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Lack of general conference crowds will impact downtown businesses

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Lowman Borlik serves lunch to Nathalie Anderson and Madison Anderson at Spitz in Salt Lake City on Wednesday, March 11, 2020.

Kristin Murphy, Deseret News

SALT LAKE CITY — The decision to conduct April’s general conference sessions remotely will likely have rippling effects throughout Salt Lake City, particularly in retail outlets and other businesses that typically benefit financially from the influx of visitors for the semiannual event.

The average visitor spends more than $900 while attending a convention in Salt Lake City — generating more than $20 million in revenues annually for the area, according to studies conducted by the University of Utah’s Bureau of Economic and Business Research based on surveys of convention delegates.

While general conference of The Church of Jesus Christ of Latter-day Saints attracts thousands of attendees to the metro area every six months, analysts say the economic impact isn’t quite on par with the typical convention delegate.

“I know through conversation in the tourism community that a conference attendee does not spend on scale with a convention attendee,” said Dee Brewer, executive director of the Downtown Alliance.

“You look at the differences. A convention attendee is typically on an expense account, they’re entertaining guests and others, so they’re just naturally going to have a higher spend in the hotel and in restaurants. Per-meal expenses are going to be much higher.”

He added that a lot of conference attendees also stay with friends and family rather than in hotels.

“General conference typically does not sell out the hotel inventory in downtown, but a citywide convention will,” he noted. “Restaurants and retailers downtown will definitely feel that in their sales results for April.”

For one Salt Lake City eatery, the lack of patronage during what would normally be conference weekend will be missed.

“It’s always a great time for businesses, especially the restaurants here in downtown region to really gain some some added revenue stream that is much needed,” said Ian McKeever, server at Spitz Downtown. “I mean, it is my paycheck and with the loss of the conference this year, I definitely do fear that there will be a dip in a gratuity and revenue stream.”

Even prior to the announcement that conference would be conducted remotely, McKeever said he has noticed a difference in the number of people patronizing restaurants downtown.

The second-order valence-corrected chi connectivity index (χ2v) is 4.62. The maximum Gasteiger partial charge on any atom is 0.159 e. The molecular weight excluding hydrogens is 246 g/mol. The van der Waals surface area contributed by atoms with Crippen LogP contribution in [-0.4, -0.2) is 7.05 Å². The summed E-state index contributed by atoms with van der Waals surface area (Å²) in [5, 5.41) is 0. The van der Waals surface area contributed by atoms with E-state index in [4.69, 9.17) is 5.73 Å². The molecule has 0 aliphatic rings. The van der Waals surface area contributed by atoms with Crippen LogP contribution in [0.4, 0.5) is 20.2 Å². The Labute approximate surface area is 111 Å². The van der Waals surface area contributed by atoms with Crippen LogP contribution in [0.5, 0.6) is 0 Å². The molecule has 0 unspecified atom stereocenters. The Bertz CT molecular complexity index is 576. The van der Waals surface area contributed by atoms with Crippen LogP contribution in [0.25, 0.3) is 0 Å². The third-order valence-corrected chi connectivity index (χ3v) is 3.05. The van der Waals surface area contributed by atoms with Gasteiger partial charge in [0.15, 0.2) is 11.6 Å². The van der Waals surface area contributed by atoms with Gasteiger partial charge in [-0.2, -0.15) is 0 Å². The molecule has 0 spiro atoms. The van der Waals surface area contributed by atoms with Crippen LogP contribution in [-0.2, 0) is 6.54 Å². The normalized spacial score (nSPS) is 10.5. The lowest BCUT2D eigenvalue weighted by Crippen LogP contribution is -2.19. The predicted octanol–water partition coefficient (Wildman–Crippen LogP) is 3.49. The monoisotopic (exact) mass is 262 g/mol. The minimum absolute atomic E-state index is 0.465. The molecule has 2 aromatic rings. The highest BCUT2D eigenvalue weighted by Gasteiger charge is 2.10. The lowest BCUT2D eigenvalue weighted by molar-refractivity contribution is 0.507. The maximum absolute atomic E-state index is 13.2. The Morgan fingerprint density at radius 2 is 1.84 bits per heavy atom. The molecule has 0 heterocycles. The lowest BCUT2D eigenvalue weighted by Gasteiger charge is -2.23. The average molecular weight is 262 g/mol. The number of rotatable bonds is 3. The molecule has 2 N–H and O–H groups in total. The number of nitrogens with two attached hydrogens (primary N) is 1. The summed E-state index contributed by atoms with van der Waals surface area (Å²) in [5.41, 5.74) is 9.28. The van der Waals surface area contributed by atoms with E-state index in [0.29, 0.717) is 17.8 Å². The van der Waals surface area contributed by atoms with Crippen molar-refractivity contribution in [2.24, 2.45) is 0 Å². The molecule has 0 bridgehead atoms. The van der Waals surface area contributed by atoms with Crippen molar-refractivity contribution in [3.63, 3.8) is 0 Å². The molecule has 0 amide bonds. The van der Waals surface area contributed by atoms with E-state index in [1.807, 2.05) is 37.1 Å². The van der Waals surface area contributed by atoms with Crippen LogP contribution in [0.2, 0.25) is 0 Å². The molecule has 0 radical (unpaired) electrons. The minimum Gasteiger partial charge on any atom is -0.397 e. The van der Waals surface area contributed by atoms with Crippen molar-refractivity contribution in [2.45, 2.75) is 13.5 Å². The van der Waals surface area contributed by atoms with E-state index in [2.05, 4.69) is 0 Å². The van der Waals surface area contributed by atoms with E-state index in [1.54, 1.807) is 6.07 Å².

“I’ve actually noticed that the people who do come in, they’re the ones that are braving it,” he said. “They’re joking about the coronavirus. They look around and they’re like, ‘Hey, you guys are kind of empty. What’s going on?’ I look back and just say, ‘Hey, coronavirus.’ What else can you say? Most people are working from home.”

He said there is a level of uncertainty from people regarding the impact of the coronavirus that has affected their behavior to a degree, but most are still dining out, but in a less personal manner.

“We still do delivery, we still do DoorDash and you still get people that are ordering our food, they’re just not coming,” McKeever said.

The church normally holds five sessions during general conference weekends in its Conference Center that has a capacity to hold more than 21,000 people. Many of those church members often visit nearby City Creek Center between sessions to shop and eat.

“Naturally, we expect the impact to be a decrease in traffic that we would normally see during this time,” said Linda Wardell, City Creek Center general manager.

“However, it’s important for us all to be vigilant as it relates to the spread of COVID-19 and we respect the decision to make this a technology-only event.”

Meanwhile, for a Northern California family who had planned to make the trip to Salt Lake City, the announcement has put a wrinkle in their travel plans.

Sacramento resident Valeri Andersen last attended general conference in person a decade ago. This year, she had planned to bring her family to what was anticipated to be an event of great spiritual significance for her and her young children. Additionally, she plans to celebrate a major life accomplishment as she attends her commencement ceremony from BYU-Idaho a few days after conference.

“I was disappointed just because it just seemed like, it just fit into the plan so perfectly,” Andersen said. “I just happen to be graduating the week following the 200th anniversary of the First Vision where this general conference is going to be like no other. It’s just like the perfect combination of events. It was going to be so spiritually uplifting and exciting and then this happened.” 

The family sill plans on driving to Salt Lake City, where they will visit with her parents and spend time with family.

“It’s not like an enormous inconvenience. We’re still going to come out there. We’re still planning to go to Idaho,” she said. “But my concern now is, if the church has decided to close general conference off to the public, are they going to cancel commencement exercises at BYU-Idaho?”

For now, she is bracing for the worst and hoping for the best.

“Conference isn’t being canceled, so we’ll still have a chance to get to watch it together and talk about it and be edified,” she said.